My son is 5. He just started kindergarten, but has been asking challenging questions since he was able to talk. On the way to school one day he asked what “Percent” means. That’s a pretty profound concept for a little guy to wrap his head around. As I tried to find a metaphor or something to compare it to, I realized what I needed was a mental model that fit in the world of a 5 yr old.
Last year we took our first family vacation. I loved watching my son’s reaction to the icons and symbols he saw on our travels. He regularly called out pictures such as no smoking signs, train, bus and restaurant icons. It occurred to me that children are a great litmus test for the effectiveness of visual information displayed to a general audience or in situations where written language is ineffective.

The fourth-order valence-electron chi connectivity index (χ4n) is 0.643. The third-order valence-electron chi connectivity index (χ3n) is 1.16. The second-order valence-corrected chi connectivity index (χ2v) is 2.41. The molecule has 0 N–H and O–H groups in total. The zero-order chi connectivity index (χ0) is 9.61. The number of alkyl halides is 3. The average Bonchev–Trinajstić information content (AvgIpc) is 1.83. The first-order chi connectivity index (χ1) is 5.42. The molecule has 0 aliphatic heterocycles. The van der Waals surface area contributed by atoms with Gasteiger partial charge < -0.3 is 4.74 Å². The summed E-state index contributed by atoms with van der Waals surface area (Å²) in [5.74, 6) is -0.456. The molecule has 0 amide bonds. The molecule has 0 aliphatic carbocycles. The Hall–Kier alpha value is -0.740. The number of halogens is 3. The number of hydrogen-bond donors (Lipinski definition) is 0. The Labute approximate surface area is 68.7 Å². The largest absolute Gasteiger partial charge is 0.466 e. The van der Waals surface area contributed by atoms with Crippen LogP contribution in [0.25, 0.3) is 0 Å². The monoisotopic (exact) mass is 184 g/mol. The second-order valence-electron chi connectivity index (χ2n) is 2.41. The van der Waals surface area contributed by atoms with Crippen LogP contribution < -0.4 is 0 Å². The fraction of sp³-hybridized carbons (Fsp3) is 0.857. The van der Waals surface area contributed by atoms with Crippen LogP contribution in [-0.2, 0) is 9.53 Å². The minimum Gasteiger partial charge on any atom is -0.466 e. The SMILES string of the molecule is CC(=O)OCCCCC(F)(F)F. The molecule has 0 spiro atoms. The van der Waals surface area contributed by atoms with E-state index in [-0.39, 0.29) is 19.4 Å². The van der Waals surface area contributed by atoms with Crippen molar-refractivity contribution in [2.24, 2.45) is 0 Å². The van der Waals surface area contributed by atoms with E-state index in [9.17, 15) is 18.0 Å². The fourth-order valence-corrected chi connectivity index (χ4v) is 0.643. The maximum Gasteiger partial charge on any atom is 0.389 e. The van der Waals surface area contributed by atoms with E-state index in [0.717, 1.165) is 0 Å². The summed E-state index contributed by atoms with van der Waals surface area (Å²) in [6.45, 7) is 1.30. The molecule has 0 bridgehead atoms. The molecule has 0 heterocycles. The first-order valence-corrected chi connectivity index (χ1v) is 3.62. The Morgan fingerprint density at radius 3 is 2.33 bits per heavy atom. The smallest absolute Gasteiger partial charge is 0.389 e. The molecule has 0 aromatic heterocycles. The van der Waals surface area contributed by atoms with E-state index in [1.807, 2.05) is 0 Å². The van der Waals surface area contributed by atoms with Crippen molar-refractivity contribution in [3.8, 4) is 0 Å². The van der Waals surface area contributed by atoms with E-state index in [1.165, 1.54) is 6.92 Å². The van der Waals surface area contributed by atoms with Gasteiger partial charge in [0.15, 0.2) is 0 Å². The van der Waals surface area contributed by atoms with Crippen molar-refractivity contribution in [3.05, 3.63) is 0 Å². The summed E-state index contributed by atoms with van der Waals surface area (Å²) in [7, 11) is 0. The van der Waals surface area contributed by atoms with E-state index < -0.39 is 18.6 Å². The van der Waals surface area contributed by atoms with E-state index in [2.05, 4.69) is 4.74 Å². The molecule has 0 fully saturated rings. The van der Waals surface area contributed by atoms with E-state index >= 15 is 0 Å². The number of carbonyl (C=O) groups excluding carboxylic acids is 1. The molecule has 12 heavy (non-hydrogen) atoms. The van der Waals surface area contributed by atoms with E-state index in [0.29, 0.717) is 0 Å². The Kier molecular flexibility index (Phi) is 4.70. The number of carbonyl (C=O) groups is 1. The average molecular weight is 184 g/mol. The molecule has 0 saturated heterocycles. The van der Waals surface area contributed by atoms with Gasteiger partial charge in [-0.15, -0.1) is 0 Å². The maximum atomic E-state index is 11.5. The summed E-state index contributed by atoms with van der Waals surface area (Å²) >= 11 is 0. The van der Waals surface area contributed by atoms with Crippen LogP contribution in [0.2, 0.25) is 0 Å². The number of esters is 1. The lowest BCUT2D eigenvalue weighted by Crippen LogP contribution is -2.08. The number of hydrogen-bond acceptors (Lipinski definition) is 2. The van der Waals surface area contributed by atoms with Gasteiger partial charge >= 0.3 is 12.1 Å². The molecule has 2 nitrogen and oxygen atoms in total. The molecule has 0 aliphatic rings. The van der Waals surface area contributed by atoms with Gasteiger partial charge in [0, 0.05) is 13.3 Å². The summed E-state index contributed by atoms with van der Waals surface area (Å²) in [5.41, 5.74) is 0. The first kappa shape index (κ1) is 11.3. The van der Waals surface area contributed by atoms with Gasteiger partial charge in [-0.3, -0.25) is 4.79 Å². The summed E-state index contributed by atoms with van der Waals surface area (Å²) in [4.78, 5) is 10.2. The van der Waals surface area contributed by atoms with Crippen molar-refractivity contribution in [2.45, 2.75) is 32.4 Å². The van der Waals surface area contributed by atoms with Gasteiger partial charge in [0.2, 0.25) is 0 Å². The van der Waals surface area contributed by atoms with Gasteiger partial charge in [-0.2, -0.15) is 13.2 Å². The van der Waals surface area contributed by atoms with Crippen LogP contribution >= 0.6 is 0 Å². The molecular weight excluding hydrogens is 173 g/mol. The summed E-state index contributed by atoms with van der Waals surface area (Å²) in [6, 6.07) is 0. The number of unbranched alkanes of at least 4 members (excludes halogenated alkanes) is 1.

Moments like these are great mental design exercises. Nearly every project requires me to create a virtual environment that makes sense to users whose frames of reference are very different from mine. Sometimes I am guilty of forgetting that what makes sense to me doesn’t matter. The design needs to fit into the world of those people who will use it.
As for explaining the concept of percentages, I thought of the 4 out of 5 dentists recommend tagline. I told him that it’s a way of pointing out how many out of a group are different in a certain way from the rest. “For example, if there are 10 kids in your class, 2 are wearing yellow shirts and the rest are wearing red shirts, you could say that 20 percent of your class are wearing yellow shirts.” That seemed to makes sense to him. Now if I could just come up with a good answer for his question today, “Mama, why is there war?”